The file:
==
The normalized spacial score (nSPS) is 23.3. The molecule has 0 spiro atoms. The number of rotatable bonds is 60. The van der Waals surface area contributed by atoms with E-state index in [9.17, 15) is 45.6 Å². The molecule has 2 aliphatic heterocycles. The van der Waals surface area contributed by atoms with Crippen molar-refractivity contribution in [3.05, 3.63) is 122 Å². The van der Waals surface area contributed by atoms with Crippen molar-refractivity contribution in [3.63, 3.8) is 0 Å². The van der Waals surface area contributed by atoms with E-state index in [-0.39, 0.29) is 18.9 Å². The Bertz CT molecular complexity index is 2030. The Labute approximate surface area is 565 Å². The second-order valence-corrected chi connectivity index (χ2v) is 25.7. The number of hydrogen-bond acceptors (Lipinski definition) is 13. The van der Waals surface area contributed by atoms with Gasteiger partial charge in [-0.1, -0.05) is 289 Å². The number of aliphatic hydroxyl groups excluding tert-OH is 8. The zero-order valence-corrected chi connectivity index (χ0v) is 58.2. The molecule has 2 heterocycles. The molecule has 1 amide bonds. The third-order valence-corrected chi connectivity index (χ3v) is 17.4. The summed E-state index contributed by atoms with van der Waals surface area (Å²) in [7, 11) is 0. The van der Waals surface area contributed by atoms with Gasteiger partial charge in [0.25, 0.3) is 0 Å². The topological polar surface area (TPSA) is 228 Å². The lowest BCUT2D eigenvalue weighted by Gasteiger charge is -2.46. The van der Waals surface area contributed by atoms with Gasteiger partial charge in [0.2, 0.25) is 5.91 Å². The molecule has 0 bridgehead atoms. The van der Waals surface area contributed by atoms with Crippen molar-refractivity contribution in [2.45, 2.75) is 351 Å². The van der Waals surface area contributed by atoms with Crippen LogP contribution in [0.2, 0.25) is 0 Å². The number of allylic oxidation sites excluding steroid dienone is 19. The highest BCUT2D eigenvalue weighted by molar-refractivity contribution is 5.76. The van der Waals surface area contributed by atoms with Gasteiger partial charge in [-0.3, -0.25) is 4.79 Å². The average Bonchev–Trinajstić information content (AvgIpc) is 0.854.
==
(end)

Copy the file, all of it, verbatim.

The normalized spacial score (nSPS) is 23.3. The molecule has 0 spiro atoms. The number of rotatable bonds is 60. The van der Waals surface area contributed by atoms with E-state index in [9.17, 15) is 45.6 Å². The molecule has 2 aliphatic heterocycles. The van der Waals surface area contributed by atoms with Crippen molar-refractivity contribution in [3.05, 3.63) is 122 Å². The van der Waals surface area contributed by atoms with Crippen molar-refractivity contribution in [3.63, 3.8) is 0 Å². The van der Waals surface area contributed by atoms with E-state index in [-0.39, 0.29) is 18.9 Å². The Bertz CT molecular complexity index is 2030. The Labute approximate surface area is 565 Å². The second-order valence-corrected chi connectivity index (χ2v) is 25.7. The number of hydrogen-bond acceptors (Lipinski definition) is 13. The van der Waals surface area contributed by atoms with Gasteiger partial charge in [-0.1, -0.05) is 289 Å². The number of aliphatic hydroxyl groups excluding tert-OH is 8. The zero-order valence-corrected chi connectivity index (χ0v) is 58.2. The molecule has 2 heterocycles. The molecule has 1 amide bonds. The third-order valence-corrected chi connectivity index (χ3v) is 17.4. The summed E-state index contributed by atoms with van der Waals surface area (Å²) in [7, 11) is 0. The van der Waals surface area contributed by atoms with Gasteiger partial charge in [0.25, 0.3) is 0 Å². The topological polar surface area (TPSA) is 228 Å². The lowest BCUT2D eigenvalue weighted by Gasteiger charge is -2.46. The van der Waals surface area contributed by atoms with Gasteiger partial charge in [0.2, 0.25) is 5.91 Å². The molecule has 0 bridgehead atoms. The van der Waals surface area contributed by atoms with Crippen molar-refractivity contribution in [2.45, 2.75) is 351 Å². The van der Waals surface area contributed by atoms with Crippen LogP contribution in [0.2, 0.25) is 0 Å². The number of allylic oxidation sites excluding steroid dienone is 19. The highest BCUT2D eigenvalue weighted by molar-refractivity contribution is 5.76. The van der Waals surface area contributed by atoms with Gasteiger partial charge in [-0.3, -0.25) is 4.79 Å². The average Bonchev–Trinajstić information content (AvgIpc) is 0.854.